PLIBERSEK: Well you know, polls go up and down, we've got two different polls in two different news organisations, they tell a mixed story. What we always say is what matters is going out talking to the people of Australia about what matters to Labor. The difference that a Labor Government can make and we will make the biggest difference in schools like this when we restore $17 billion of funding cut by the Turnbull Government. In the Budget Reply speech on Thursday night Bill Shorten drew some very clear battle lines. He said we're not prepared to see all of our tax income go to high income earners and the big end of town and because we've made some tough decisions when it comes to closing tax loopholes we are able to better invest in schools and hospitals, TAFE and universities. We are also able to offer bigger tax cuts to low and middle income earners and we're able to pay down debt sooner. I think that

Australians as they hear that story: better services, lower taxes for low and middle income earners and paying down debt faster; will know who to back in the next election.

JOURNALIST: Are you concerned that there could be a snap election?

PLIBERSEK: Bring it on, I say bring it on. I would love to go to the electorate and say we've got two plans here we've got Malcolm Turnbull's plan and Warren Entsch's plan to give a $17 billion tax cut to the big banks or we've got Labor's plan to re-invest that $17 billion in our schools. I'd love to have an election campaign on that basis.

JOURNALIST: So Labor is ready to go to an election if one is called?

PLIBERSEK: Absolutely. We are very much looking forward to saying to the people of Australia there are two very clear visions here. Malcolm Turnbull's vision is for tax cuts for the top end of town, Labor's vision is for tax cuts for low and middle income earners, better hospitals, better schools, better TAFE and apprenticeships, better universities, better infrastructure and by the way we can also pay down our national debt sooner. I think that's a terrific basis for an election.

Just on the debt issue, some of that polling you referred to today talked about how people would like to see debt paid off sooner and it is extraordinary isn't it, that the Liberals and Nationals who campaigned on the debt and deficit disaster have doubled debt since they came to government. Isn't it extraordinary that they have doubled the debt and that our gross national debt is now higher than half a trillion dollars and it's going to stay there for the next ten years, there's no end in sight. It's pretty extraordinary isn't it?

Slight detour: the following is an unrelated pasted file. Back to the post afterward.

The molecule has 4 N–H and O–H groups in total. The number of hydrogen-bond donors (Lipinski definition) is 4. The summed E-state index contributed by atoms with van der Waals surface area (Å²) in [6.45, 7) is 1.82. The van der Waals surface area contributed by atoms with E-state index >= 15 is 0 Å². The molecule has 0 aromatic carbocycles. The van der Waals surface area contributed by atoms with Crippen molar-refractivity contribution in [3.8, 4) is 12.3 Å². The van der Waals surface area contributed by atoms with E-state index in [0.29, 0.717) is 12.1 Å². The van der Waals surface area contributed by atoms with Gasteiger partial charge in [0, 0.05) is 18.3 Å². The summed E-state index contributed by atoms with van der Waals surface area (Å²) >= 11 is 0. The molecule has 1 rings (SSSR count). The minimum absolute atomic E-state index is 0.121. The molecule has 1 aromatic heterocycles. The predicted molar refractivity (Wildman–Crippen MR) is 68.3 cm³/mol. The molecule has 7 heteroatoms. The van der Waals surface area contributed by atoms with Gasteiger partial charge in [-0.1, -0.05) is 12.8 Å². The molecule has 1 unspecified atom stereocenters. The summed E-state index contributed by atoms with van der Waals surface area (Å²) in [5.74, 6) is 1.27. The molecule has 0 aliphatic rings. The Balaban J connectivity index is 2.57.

JOURNALIST: What was your response to the LNP dropping Jane Prentice?

PLIBERSEK: I'm very disappointed that the LNP have made this decision. I think Jane Prentice is one of their more competent performers and I think any Party that is really struggling with its' representation of women in the Federal Parliament should really think twice. I think it is really extraordinary that the Liberals have intervened in Western Australia to save Ian Goodenough, who incidentally I think is a very nice man. but he's on the backbench. Here you've got a frontbench woman who I think is regarded as one of the more competent performers, who isn't being protected by her own Party. I think it’s really up to the Prime Minister to say whether he thinks that it's important that the Liberal and National parties look more like the community they represent. Don't forget Labor is almost 50/50 when it comes to women's representation, we're very proud of that fact. The LNP is at about one in five of their MPs being female, I don't think they've got the option of losing people like Jane Prentice.

JOURNALIST: And just a local one, you've got the Deputy Prime Minister in the Tablelands talking Budget. What's your response to his visit?

PLIBERSEK: I think it's important for the Deputy Prime Minister to explain why the Liberals’ most recent Budget bakes in all of the cuts, bakes in $17 billion of cuts to schools, $2.2 billion of cuts to universities, bakes in cuts to TAFE and apprenticeships and adds another $270 million cut to TAFE. And on top of that keeps the retirement age at 70 and makes sure we have oldest pension retirement ages in the world and says to pensioners we can’t find $14 a fortnight to give you an energy supplement but we can find a $16,000 a year tax cut to someone earning a million bucks a year. Let the Deputy Prime Minister explain those priorities.

Thank you.

MONDAY, 14 MAY 2018


Authorised by Noah Carroll ALP Canberra